Most of all, Mary lost her doctor. The man who gave here back her life, the man who healed her from her infirmities is dead. Cruelly they nailed Him to a cross, together with criminals. The man who became a dear friend, the man she and the other supported even with their own possessions, is dead.
Some in Jerusalem celebrated. They were too pleased that this Jesus was out of the way. But Mary’s attention was divided: she could not wait till the sunrise of the Sunday morning. The agony of waiting. Surely, it was a Passover that she will never forget – not because of rejoicing, but because of the great personal loss. On Sunday morning, she would go to take care of the body of this Jesus of Nazareth.
Life out of death
She probably didn’t sleep well that Saturday night after the Passover and the ensuing Sabbath. Her mind was at the grave. She remembered the sight of Joseph as he laid Jesus in the tomb and rolled the stone in front of it.
Early Sunday morning, the first day of the week, she and the other women, rushed to the grave. What a disappointment: the body of Jesus was not there. They concluded that He must have been stolen.
Then there was the voice of the angel:
“Don’t be alarmed,” he said. “You are looking for Jesus the Nazarene, who was crucified. He has risen! He is not here. See the place where they laid him. (Mark 16:6)
They were looking for Jesus of Nazareth. That was their problem! If they knew the man whom they served out of gratitude for the new meaning of life given to them, and if they understood that He was not only the son of the carpenter of Nazareth, named Jesus, they would have believed. But their eyes were still shut to the fact that Jesus was also the Christ, the Son of God. And even if they knew it, they didn’t believe it.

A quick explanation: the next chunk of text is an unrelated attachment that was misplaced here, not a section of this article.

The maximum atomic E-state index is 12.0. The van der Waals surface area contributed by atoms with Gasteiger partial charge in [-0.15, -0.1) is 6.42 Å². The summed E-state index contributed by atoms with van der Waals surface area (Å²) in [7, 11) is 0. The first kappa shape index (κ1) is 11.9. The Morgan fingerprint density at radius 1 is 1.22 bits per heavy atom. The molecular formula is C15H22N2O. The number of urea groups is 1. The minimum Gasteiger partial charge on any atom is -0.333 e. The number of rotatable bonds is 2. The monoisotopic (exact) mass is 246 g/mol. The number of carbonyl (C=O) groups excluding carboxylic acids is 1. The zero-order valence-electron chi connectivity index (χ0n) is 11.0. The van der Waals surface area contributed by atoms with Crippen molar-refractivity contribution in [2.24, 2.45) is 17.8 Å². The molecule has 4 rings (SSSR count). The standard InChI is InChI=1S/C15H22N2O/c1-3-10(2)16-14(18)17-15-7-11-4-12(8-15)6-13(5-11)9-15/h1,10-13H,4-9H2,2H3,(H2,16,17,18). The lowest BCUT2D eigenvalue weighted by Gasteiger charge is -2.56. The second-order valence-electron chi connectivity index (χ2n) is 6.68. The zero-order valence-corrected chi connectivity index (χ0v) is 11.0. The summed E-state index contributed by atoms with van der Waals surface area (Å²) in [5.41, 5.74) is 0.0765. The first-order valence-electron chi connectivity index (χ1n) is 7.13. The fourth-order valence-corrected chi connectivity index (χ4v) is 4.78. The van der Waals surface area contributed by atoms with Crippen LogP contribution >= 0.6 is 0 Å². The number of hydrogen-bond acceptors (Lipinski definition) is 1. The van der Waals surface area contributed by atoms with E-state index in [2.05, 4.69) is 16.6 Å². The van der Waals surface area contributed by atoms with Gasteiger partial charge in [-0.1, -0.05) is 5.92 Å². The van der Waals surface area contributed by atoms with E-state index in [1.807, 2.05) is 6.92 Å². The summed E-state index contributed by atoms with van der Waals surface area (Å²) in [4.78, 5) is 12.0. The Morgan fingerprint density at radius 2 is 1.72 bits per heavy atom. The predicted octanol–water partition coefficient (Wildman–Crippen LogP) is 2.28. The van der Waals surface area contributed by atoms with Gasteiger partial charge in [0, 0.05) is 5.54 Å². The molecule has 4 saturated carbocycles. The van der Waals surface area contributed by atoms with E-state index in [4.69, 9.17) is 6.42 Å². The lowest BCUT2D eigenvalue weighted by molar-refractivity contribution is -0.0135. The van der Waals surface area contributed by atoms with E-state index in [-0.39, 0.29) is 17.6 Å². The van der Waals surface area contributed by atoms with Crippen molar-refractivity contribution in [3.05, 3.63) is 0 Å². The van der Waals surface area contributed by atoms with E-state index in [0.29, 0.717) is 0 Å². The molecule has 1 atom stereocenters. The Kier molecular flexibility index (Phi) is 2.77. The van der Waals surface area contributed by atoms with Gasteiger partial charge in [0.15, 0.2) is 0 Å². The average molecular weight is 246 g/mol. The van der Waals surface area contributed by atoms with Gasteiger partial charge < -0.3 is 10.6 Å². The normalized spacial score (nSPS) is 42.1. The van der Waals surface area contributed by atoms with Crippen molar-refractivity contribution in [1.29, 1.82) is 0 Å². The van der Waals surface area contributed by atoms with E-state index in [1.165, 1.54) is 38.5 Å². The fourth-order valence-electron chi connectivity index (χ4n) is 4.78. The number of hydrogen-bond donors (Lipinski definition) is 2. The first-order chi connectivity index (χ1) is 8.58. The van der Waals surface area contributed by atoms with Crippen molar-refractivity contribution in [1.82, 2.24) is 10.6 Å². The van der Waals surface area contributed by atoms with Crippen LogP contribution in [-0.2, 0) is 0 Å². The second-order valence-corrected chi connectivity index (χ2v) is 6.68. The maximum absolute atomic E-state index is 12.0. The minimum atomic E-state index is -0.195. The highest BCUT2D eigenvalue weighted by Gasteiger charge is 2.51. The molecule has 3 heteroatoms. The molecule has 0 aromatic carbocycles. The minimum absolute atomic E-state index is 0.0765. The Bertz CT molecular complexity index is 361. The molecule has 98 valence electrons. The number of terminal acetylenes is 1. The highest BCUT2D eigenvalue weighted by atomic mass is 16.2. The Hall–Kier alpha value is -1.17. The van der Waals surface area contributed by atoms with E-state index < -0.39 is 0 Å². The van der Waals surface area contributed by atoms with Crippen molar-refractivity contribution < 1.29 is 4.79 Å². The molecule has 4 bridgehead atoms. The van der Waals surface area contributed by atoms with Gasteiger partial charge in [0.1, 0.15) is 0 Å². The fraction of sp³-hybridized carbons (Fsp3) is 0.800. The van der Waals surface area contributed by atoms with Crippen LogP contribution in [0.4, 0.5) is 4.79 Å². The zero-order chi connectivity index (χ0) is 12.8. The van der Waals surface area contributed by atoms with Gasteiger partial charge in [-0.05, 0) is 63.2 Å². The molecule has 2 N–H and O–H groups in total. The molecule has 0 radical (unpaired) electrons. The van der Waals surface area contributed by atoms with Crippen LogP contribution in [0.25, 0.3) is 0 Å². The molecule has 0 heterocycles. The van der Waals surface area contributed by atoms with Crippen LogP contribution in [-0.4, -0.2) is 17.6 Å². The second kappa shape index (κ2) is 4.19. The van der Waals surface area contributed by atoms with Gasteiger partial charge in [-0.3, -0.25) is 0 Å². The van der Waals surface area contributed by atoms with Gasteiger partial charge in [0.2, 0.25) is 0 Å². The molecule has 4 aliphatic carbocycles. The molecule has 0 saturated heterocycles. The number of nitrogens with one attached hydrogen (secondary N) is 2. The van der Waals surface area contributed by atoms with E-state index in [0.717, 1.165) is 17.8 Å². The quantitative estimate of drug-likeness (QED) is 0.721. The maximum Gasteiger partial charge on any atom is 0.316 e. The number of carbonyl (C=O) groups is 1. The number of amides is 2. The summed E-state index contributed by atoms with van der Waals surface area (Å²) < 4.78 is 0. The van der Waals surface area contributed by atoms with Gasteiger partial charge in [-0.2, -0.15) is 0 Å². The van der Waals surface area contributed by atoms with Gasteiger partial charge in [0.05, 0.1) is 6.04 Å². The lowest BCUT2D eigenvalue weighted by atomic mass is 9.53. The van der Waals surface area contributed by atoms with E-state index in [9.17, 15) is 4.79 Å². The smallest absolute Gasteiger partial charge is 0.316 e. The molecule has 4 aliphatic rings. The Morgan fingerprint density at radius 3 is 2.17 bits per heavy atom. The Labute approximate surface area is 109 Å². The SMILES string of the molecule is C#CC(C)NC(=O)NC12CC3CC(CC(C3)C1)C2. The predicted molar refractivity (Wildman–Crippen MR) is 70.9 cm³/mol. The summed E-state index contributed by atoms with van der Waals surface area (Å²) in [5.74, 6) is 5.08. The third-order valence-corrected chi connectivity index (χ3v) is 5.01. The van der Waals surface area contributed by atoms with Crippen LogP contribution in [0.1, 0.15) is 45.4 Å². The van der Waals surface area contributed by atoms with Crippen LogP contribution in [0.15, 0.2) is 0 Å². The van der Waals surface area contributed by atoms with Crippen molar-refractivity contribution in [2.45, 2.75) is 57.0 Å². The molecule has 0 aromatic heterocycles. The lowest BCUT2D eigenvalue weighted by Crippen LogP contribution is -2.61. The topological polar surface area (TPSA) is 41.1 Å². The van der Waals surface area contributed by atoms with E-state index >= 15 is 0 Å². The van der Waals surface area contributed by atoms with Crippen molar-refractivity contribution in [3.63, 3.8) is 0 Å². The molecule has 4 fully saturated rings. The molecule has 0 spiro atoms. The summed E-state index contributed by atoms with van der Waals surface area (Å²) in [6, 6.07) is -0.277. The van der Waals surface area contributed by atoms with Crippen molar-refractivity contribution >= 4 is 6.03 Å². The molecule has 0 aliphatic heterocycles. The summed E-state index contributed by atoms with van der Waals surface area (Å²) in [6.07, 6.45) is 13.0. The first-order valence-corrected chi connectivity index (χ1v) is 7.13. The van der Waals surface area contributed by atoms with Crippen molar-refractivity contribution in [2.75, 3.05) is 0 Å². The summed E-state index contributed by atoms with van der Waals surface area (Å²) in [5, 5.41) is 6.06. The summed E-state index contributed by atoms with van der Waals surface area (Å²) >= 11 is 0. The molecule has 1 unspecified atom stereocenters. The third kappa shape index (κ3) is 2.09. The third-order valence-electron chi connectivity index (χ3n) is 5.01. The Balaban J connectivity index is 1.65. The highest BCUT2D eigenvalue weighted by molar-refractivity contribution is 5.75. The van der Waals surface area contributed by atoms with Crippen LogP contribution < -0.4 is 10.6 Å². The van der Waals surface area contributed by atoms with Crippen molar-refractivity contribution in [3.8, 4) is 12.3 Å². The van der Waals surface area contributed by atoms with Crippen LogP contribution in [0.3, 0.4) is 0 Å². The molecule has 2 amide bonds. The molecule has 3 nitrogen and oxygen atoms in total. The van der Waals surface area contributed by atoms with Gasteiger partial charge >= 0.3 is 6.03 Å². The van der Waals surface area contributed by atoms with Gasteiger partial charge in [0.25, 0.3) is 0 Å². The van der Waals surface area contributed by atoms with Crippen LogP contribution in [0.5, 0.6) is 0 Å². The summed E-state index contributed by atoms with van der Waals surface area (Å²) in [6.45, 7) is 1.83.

They were looking for a dead body; what they should have been looking for, was the risen Christ. Listen again to the teaching of the Christ:
And he [Jesus] said, “The Son of Man must suffer many things and be rejected by the elders, chief priests and teachers of the law, and He must be killed and on the third day be raised to life.” (Luke 9:22)
He has risen! He is not dead. His body may be precious to you, but not a dead body! He has risen! Now they had a task as commanded by the angel: Go, tell the others! Jesus will see them in Galilee – in the region where cast the evil spirits from them. There He would finally show his power over the forces of darkness.
From unbelief to faith
A few things happened then.
Mary wept: she was so disappointed. Her faith in Jesus was still not the faith she would later have in Him as the Christ. If only she could touch Him for the last time! If only she could her gratitude towards Him by tending to his body in the grave. This privilege was taken from her.